No. 4 taco

Mi Madre’s Restaurant


If your definition of an Austin breakfast taco includes the adjective “sloppy,” Mi Madre’s has a real treasure for you. The
No. 4 Taco -- a parcel of black beans, eggs, and cheese bulging with protein -- will more than satisfy. The beans are al dente, the scrambled eggs have a soft-craggy give, and the salty cheese does a poor, but tasty, job of keeping it all together.

Bacon, egg & cheese breakfast taco

Joe’s Bakery & Coffee Shop

East Austin

If you’re over the whole bacon fad -- and we don’t blame you if you are -- the bacon used in Joe’s Bakery’s tacos won’t reconvert you, but the strips of pork, dredged in flour before frying, will likely be the only bacon you’ll want to consume thereafter. The breakfast meat’s increased density and the fact that the strips are left intact allow the bacon to hold its own against the hearty serving of scrambled eggs and cheese in the fresh, camping-bed-pad-thick flour tortilla.

Tacos de Carnitas Estilo Don Alberto


East Austin

A bit fancy in contrast to the adjacent food truck, Takoba on East 7th St is home to straight-up beautiful pork shoulder carnitas. And no traces of refuse. Generous in portion and shredded but not stringy enough to get tangled in the spaces between your teeth, the carnitas meat is just sweet enough from the pork-fat bath simmered low and slow in the method used by Takoba owner José De Loera’s father Alberto, a carnitas vendor in his native Aguascalientes, Mexico. The carnitas’ accompanying salsa verde amps up the package into something even more delightful.

Pachuca Taco
José R. Ralat/Thrillist

Pachuca taco

Mellizoz Tacos

South Austin/Bouldin Creek

A great Aztec warrior stands confidently. In his firm hands he balances a taco worthy of eating challenges on television. The art is a striking sight on the side of Mellizoz Tacos, a South Congress food truck that trades in old-school Tex-Mex (hello, ground beef), iconic Mexican (hola, carnitas) and creative (hiya, Bowman) tortilla-based noshes. But it’s the Pachuca that should be your No. 1 pick. The new breakfast menu item comes with eggs, machaca (dried salt beef typical of northern Mexico and South Texas), pico de gallo, and a melted queso so lacy and mild it can be mistaken for butter.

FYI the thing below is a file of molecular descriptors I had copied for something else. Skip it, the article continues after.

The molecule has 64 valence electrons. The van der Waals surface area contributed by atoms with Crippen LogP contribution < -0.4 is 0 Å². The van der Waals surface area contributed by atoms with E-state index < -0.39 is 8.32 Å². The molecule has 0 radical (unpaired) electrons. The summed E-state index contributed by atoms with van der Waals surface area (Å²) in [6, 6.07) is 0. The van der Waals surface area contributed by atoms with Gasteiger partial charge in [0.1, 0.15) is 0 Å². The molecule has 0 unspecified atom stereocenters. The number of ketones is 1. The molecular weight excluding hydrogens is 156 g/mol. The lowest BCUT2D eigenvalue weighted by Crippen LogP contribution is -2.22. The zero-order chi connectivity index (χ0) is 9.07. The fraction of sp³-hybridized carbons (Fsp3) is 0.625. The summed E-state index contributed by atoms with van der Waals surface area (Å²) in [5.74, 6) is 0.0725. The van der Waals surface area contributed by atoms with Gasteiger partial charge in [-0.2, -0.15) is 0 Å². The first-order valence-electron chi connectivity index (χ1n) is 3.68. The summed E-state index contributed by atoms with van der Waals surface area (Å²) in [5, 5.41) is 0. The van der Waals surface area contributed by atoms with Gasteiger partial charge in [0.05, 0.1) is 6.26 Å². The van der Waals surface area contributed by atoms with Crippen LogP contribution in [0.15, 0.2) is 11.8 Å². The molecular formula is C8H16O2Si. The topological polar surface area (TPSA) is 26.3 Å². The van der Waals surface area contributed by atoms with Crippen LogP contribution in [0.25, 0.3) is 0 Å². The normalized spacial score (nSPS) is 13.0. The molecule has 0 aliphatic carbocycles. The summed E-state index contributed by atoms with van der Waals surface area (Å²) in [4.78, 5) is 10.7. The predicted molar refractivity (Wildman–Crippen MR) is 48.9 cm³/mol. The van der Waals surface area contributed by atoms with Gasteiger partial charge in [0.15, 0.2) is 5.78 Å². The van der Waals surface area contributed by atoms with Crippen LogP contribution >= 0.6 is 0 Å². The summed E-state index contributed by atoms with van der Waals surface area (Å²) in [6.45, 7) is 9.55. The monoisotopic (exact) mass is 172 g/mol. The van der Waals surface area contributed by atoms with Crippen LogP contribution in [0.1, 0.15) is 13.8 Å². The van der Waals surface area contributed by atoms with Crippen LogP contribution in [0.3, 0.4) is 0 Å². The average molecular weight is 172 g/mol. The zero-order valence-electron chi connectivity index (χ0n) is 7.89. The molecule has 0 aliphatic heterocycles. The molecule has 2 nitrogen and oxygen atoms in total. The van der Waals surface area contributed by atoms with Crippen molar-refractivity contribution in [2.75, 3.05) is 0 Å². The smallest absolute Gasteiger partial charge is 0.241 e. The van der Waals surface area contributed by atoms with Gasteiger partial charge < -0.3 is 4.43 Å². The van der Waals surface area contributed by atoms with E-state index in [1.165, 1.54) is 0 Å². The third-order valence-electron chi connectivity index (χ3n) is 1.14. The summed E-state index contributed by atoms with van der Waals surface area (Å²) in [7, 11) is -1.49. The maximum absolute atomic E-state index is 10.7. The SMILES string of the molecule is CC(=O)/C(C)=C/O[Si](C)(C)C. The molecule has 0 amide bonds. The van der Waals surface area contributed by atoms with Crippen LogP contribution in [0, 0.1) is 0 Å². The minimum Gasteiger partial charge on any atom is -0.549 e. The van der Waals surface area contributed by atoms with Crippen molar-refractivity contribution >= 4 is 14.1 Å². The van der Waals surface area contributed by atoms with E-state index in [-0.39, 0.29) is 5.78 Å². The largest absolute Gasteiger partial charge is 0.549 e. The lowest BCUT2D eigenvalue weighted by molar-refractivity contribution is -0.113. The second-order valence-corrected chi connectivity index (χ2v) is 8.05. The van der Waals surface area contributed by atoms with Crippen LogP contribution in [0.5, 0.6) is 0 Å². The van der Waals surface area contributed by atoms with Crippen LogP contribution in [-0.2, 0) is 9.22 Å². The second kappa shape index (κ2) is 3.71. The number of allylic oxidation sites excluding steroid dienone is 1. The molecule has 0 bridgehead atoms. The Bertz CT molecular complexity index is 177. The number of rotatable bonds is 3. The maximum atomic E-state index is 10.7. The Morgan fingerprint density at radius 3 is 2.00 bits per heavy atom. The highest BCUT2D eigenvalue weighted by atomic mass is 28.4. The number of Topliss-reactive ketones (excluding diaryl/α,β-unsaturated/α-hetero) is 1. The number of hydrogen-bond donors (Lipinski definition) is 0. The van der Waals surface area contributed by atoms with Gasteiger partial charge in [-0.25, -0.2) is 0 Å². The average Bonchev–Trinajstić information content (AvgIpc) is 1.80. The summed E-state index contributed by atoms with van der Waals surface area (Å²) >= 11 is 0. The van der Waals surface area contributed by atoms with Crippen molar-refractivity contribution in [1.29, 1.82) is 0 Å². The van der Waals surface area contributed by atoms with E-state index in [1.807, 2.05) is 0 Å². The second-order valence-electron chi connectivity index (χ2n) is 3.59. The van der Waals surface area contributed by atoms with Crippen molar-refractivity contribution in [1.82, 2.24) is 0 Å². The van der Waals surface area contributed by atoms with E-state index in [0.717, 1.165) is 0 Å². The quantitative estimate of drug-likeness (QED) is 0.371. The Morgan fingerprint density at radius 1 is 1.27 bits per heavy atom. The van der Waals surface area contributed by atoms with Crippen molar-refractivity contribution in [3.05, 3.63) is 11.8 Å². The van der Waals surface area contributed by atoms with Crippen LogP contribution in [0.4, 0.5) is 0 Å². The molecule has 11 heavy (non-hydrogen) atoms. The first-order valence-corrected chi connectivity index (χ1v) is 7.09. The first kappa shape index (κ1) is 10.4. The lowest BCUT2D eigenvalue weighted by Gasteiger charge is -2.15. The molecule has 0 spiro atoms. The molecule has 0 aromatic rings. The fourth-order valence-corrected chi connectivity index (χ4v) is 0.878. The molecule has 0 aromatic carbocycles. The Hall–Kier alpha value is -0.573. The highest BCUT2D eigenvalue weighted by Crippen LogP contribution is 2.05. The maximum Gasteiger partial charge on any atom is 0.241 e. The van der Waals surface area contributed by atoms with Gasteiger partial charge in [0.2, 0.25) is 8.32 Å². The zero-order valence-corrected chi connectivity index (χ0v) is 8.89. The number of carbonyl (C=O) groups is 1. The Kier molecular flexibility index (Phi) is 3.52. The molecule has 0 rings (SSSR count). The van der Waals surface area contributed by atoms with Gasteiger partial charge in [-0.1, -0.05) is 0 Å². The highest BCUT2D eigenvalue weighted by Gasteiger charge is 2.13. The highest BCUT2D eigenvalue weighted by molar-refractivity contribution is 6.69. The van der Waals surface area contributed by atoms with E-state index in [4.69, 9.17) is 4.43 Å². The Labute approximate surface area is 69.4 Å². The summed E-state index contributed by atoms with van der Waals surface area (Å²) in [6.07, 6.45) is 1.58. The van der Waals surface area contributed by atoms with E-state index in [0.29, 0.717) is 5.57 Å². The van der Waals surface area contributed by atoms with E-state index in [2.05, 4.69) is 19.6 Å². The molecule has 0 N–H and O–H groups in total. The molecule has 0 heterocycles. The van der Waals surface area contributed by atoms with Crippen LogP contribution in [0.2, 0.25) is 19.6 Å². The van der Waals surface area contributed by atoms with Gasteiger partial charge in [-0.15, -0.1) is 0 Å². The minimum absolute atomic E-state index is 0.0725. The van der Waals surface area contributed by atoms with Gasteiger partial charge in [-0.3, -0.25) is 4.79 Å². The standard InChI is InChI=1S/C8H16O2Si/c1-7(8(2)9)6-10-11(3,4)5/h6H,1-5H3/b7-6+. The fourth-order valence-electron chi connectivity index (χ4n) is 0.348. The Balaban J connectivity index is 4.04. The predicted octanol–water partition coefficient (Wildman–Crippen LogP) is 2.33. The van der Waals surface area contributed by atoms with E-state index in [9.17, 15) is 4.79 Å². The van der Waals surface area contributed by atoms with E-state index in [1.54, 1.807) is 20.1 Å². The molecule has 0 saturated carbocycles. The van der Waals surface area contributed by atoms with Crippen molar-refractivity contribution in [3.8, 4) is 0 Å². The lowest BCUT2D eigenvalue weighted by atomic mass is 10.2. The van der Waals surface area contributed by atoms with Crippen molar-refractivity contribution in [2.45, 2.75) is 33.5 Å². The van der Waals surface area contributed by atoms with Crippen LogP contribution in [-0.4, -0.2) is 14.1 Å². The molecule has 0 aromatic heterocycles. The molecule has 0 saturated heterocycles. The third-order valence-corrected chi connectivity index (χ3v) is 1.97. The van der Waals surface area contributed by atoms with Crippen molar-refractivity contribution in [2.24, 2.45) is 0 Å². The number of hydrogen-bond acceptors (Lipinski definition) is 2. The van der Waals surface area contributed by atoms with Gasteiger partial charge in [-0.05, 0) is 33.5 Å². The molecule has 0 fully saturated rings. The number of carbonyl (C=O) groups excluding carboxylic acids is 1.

tamale house east
José R. Ralat/Thrillist

Taco No. 1

Tamale House East

East Austin

The last outpost of a once-citywide taqueria founded by the Vasquez family, Tamale House East is owned and overseen by descendants Carmen Valera and her family. And it continues honoring Austin’s past while pushing the city’s contemporary taco culture forward with options like chicken mole, grilled fish, and cochinita pibil tacos. But it’s the litmus-test Taco No. 1, in which is tucked potato, egg, bacon, and cheese, that shines. Why is it a litmus test taco? Because the cubed potatoes are firm on the outside, fluffy on the inside, and need no extra seasoning. Tamale House East’s way with the tricky potato shows a mastery most taquerias don't achieve.

La Fruta Feliz
José R. Ralat/Thrillist

Barbacoa de chivo

La Fruta Feliz


This perennial Austin favorite is heralded as much for its juices and aguas frescas as it is the chivo (goat) barbacoa garnished simply with cilantro and onion, a lime wedge propped on the side of the Styrofoam plate. As is the rule with any taqueria, order the house-made tortilla; here it’s a cakey white corn disc that, try as it might, can’t restrain the abundant juices running off the goat, which, for those not into such flavors, has tinges of gaminess.

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José R. Ralat is a Texas-based food writer specializing in tacos. He’s written for Texas Monthly, Munchies, Dallas Observer, D Magazine, Imbibe, this fine online media outlet, and other publications. He doesn’t believe in the existence of an inauthentic taco. Follow his trek on the Taco Trail at his website and on Twitter: